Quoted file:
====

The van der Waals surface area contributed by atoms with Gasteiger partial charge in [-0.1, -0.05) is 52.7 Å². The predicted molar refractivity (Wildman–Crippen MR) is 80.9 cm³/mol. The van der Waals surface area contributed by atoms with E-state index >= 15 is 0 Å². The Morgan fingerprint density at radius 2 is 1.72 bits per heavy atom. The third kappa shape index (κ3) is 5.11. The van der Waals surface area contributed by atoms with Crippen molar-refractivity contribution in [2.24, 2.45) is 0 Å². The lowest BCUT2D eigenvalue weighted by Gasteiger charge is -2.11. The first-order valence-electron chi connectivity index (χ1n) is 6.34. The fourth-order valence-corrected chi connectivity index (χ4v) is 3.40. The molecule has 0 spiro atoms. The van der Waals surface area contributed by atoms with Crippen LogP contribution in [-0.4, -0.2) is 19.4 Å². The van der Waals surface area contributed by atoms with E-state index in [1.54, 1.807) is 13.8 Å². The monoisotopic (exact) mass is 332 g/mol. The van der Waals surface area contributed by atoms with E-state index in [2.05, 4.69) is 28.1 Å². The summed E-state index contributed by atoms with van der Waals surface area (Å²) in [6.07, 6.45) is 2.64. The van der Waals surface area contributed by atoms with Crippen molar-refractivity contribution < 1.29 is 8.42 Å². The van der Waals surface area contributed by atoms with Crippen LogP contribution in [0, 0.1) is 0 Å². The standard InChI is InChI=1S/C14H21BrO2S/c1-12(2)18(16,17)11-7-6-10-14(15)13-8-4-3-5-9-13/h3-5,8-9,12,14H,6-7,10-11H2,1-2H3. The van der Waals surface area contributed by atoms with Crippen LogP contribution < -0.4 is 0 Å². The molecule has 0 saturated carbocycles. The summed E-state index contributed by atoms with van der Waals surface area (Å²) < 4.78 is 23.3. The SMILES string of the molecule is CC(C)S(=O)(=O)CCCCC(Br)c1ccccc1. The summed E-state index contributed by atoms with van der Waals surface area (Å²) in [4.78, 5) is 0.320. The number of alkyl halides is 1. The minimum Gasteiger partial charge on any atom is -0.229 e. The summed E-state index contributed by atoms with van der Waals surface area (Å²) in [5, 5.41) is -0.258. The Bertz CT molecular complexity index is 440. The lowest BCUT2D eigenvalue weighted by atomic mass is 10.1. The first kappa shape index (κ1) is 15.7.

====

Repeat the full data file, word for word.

The van der Waals surface area contributed by atoms with Gasteiger partial charge in [-0.1, -0.05) is 52.7 Å². The predicted molar refractivity (Wildman–Crippen MR) is 80.9 cm³/mol. The van der Waals surface area contributed by atoms with E-state index >= 15 is 0 Å². The Morgan fingerprint density at radius 2 is 1.72 bits per heavy atom. The third kappa shape index (κ3) is 5.11. The van der Waals surface area contributed by atoms with Crippen molar-refractivity contribution in [2.24, 2.45) is 0 Å². The lowest BCUT2D eigenvalue weighted by Gasteiger charge is -2.11. The first-order valence-electron chi connectivity index (χ1n) is 6.34. The fourth-order valence-corrected chi connectivity index (χ4v) is 3.40. The molecule has 0 spiro atoms. The van der Waals surface area contributed by atoms with Crippen LogP contribution in [-0.4, -0.2) is 19.4 Å². The van der Waals surface area contributed by atoms with E-state index in [1.54, 1.807) is 13.8 Å². The monoisotopic (exact) mass is 332 g/mol. The van der Waals surface area contributed by atoms with E-state index in [2.05, 4.69) is 28.1 Å². The summed E-state index contributed by atoms with van der Waals surface area (Å²) in [6.07, 6.45) is 2.64. The van der Waals surface area contributed by atoms with Crippen molar-refractivity contribution < 1.29 is 8.42 Å². The van der Waals surface area contributed by atoms with Crippen LogP contribution in [0, 0.1) is 0 Å². The standard InChI is InChI=1S/C14H21BrO2S/c1-12(2)18(16,17)11-7-6-10-14(15)13-8-4-3-5-9-13/h3-5,8-9,12,14H,6-7,10-11H2,1-2H3. The van der Waals surface area contributed by atoms with Crippen LogP contribution < -0.4 is 0 Å². The molecule has 0 saturated carbocycles. The summed E-state index contributed by atoms with van der Waals surface area (Å²) < 4.78 is 23.3. The SMILES string of the molecule is CC(C)S(=O)(=O)CCCCC(Br)c1ccccc1. The summed E-state index contributed by atoms with van der Waals surface area (Å²) in [4.78, 5) is 0.320. The number of alkyl halides is 1. The minimum Gasteiger partial charge on any atom is -0.229 e. The summed E-state index contributed by atoms with van der Waals surface area (Å²) in [5, 5.41) is -0.258. The Bertz CT molecular complexity index is 440. The lowest BCUT2D eigenvalue weighted by atomic mass is 10.1. The first kappa shape index (κ1) is 15.7.